Finally, I made better use of card-linked offers (such as Amex Offers, Chase Offers and the Wells Fargo Earn More Mall). In 2019, I earned $56 from these programs, up from $17 in 2018.
What I can improve in 2020
I’ve already implemented one strategy: Upgrading from the Blue Cash Everyday (BCE) to the Blue Cash Preferred (BCP) will earn me an extra $85 in cash back each year as long as I maximize my grocery spending. The BCP gives 6 percent cash back on up to $6,000 of U.S. supermarket spending each year (then 1 percent), twice as much as the BCE. Both cards return 1 percent beyond $6,000 in annual U.S. supermarket spending. After subtracting the BCP’s $95 annual fee, I’ll still be $85 ahead each year on groceries. I enjoyed the $250 introductory bonus in 2019 (after spending $1,000 in the first 3 months), but essentially broke even on actual spending because of the annual fee and because I switched relatively late in the year.
My most glaring area for potential improvement is the “everything else” spending which currently lands on my Quicksilver card in exchange for a 1.5% return. I could easily get 2% with a card such as the Citi® Double Cash Card (technically 1% when you buy and 1% when you pay it off). That would equate to about $143 extra per year. I’ve considered the Citi Double Cash for years. The main things holding me back have been the lack of a compelling sign-up bonus and my reluctance to sign up for too many cards.
I could potentially add this card via a product change in late 2020 if I downgrade my Citi Premier card. I might do that to save the annual fee because there’s a lot of overlap between the Premier and the Propel cards. And phrasing the switch as a product change would avoid any negative impacts on my credit score.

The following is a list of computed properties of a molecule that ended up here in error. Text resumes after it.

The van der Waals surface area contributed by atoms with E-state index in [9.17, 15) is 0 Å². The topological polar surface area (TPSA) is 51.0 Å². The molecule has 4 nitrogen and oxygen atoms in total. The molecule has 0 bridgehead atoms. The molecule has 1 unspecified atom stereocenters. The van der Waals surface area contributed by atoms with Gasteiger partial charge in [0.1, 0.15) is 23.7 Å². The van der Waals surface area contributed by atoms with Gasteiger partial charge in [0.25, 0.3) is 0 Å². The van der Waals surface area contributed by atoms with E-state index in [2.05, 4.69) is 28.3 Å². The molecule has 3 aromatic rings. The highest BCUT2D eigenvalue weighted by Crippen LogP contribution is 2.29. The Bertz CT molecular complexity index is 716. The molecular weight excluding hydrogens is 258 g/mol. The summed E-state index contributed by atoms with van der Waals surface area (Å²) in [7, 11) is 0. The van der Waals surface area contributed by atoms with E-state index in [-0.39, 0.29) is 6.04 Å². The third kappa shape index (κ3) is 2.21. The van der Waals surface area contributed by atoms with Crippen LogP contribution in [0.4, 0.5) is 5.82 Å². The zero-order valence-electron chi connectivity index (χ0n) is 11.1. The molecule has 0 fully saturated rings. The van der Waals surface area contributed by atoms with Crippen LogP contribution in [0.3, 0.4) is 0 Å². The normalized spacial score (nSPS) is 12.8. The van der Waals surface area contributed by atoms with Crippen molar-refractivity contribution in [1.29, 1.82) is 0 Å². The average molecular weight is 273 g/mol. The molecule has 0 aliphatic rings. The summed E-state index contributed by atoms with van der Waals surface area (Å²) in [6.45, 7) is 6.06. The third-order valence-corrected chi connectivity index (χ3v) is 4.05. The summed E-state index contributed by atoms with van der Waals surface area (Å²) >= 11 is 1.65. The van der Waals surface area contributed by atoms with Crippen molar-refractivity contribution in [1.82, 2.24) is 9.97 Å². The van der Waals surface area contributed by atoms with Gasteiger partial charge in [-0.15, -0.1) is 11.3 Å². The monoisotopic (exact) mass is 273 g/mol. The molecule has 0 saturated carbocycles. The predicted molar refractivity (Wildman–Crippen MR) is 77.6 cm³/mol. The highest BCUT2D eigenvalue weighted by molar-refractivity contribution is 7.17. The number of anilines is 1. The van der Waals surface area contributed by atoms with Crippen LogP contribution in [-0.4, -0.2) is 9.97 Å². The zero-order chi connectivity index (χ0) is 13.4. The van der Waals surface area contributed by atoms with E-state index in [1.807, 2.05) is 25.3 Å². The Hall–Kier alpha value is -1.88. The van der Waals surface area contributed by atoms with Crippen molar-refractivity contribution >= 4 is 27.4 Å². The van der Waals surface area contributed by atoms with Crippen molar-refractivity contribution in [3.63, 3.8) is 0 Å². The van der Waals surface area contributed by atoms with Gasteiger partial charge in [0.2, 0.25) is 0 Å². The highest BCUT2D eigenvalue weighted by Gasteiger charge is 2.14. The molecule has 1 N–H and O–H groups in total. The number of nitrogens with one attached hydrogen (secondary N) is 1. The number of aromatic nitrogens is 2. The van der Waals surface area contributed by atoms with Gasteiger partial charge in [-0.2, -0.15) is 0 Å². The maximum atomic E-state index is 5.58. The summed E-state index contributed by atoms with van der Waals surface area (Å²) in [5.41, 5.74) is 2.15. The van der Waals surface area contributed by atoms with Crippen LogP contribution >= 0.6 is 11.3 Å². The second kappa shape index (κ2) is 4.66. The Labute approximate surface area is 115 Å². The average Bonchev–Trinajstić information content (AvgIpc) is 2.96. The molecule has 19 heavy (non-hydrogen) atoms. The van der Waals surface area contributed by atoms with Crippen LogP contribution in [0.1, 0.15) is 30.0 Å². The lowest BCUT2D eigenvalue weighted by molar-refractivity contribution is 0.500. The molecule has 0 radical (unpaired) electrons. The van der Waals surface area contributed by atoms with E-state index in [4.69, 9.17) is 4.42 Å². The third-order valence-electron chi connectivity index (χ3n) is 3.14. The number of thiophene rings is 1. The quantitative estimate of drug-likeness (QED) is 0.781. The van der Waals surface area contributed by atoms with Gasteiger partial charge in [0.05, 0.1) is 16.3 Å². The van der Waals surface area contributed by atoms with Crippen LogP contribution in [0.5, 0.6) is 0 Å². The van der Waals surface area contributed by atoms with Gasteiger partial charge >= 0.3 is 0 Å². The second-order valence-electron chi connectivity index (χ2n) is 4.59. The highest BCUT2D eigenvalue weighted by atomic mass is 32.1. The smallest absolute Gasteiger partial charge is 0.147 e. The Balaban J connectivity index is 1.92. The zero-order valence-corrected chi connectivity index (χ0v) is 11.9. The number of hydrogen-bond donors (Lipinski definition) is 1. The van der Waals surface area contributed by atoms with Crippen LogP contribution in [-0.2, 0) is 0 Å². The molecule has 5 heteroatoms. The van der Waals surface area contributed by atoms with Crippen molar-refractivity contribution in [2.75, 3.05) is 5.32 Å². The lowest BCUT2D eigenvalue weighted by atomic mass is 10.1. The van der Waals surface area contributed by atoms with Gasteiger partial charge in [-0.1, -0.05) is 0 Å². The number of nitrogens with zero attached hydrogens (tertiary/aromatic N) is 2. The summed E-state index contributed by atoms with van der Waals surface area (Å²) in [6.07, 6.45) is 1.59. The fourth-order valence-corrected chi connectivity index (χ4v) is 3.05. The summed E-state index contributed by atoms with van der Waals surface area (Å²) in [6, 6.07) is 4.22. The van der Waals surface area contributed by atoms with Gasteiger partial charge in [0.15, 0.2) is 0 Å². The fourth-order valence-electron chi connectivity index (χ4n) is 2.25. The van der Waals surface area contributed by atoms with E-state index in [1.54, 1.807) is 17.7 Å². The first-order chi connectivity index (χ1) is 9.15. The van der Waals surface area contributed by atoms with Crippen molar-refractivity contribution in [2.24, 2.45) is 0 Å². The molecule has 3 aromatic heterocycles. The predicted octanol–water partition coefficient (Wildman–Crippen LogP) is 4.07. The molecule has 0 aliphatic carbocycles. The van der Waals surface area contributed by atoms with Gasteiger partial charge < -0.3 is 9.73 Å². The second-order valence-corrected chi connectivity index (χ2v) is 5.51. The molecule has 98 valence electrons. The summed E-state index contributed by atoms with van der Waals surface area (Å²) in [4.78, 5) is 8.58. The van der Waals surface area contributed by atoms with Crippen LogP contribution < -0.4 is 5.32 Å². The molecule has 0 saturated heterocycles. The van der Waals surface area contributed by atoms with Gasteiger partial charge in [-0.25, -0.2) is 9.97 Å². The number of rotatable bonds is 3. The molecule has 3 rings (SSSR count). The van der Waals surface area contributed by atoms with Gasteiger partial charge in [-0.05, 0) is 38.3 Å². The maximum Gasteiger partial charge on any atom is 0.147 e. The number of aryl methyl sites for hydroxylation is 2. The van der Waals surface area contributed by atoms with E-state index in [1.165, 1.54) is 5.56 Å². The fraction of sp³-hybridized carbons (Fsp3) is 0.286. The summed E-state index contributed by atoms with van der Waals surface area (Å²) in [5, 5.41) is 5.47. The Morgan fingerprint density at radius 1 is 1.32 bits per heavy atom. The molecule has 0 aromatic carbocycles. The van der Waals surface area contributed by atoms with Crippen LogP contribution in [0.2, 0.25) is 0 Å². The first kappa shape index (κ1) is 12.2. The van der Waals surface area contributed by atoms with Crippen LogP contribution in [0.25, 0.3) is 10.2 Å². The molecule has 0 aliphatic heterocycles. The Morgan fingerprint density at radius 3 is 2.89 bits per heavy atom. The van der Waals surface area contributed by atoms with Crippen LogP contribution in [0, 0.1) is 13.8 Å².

I might also sign up for the Capital One® Venture® Rewards Credit Card. That gives 2X miles on every dollar spent, plus a 50,000-mile sign-up bonus after spending $3,000 within three months of approval. The main catches are the annual fee ($95, although it’s waived the first year) and the fact that the miles are most valuable when redeemed for travel. I’d get a better return on travel spending via the Premier and Propel cards.
I’m not ready to pull the trigger, but I’m leaning toward the Venture card over the Double Cash because of the sign-up bonus and the potential for near-term gains.
The information related to the Citi Premier Card has been collected independently by Bankrate and has not been reviewed or provided by the issuer or provider of this product or service.
Ted Rossman is the industry analyst and columnist at Bankrate.com and CreditCards.com. He has been interviewed by hundreds of media outlets, including the Wall Street Journal, Forbes, NBC Nightly News, CBS News, CNBC and Fox Business. Ted also writes the Wealth and Wants column for CreditCards.com, which focuses on cash back cards. He previously spent seven years as a member of the award-winning communications department at CreditCards.com and its sister sites, The Points Guy and Bankrate.com.